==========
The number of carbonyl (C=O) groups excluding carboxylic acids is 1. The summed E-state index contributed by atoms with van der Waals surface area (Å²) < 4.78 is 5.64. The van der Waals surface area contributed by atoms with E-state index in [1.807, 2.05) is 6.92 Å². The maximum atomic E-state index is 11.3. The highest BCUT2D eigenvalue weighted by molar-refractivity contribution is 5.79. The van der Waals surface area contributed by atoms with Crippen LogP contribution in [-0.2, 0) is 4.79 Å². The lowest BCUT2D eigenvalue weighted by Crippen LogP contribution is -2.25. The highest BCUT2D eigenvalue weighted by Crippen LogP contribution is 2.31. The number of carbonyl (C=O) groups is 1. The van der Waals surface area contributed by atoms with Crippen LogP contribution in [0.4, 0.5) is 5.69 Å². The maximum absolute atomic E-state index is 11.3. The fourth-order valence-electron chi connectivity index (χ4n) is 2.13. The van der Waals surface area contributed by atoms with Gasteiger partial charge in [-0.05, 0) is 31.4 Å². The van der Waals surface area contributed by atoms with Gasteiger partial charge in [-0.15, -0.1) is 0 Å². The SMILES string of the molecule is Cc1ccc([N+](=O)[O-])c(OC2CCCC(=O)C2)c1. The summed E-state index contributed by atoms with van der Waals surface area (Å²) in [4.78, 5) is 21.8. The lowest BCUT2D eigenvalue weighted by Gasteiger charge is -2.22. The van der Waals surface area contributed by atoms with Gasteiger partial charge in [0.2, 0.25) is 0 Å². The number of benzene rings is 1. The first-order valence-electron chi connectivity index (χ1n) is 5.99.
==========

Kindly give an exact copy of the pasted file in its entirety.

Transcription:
The number of carbonyl (C=O) groups excluding carboxylic acids is 1. The summed E-state index contributed by atoms with van der Waals surface area (Å²) < 4.78 is 5.64. The van der Waals surface area contributed by atoms with E-state index in [1.807, 2.05) is 6.92 Å². The maximum atomic E-state index is 11.3. The highest BCUT2D eigenvalue weighted by molar-refractivity contribution is 5.79. The van der Waals surface area contributed by atoms with Crippen LogP contribution in [-0.2, 0) is 4.79 Å². The lowest BCUT2D eigenvalue weighted by Crippen LogP contribution is -2.25. The highest BCUT2D eigenvalue weighted by Crippen LogP contribution is 2.31. The number of carbonyl (C=O) groups is 1. The van der Waals surface area contributed by atoms with Crippen LogP contribution in [0.4, 0.5) is 5.69 Å². The maximum absolute atomic E-state index is 11.3. The fourth-order valence-electron chi connectivity index (χ4n) is 2.13. The van der Waals surface area contributed by atoms with Gasteiger partial charge in [-0.05, 0) is 31.4 Å². The van der Waals surface area contributed by atoms with Gasteiger partial charge in [-0.15, -0.1) is 0 Å². The SMILES string of the molecule is Cc1ccc([N+](=O)[O-])c(OC2CCCC(=O)C2)c1. The summed E-state index contributed by atoms with van der Waals surface area (Å²) in [4.78, 5) is 21.8. The lowest BCUT2D eigenvalue weighted by Gasteiger charge is -2.22. The van der Waals surface area contributed by atoms with Gasteiger partial charge in [0.2, 0.25) is 0 Å². The number of benzene rings is 1. The first-order valence-electron chi connectivity index (χ1n) is 5.99.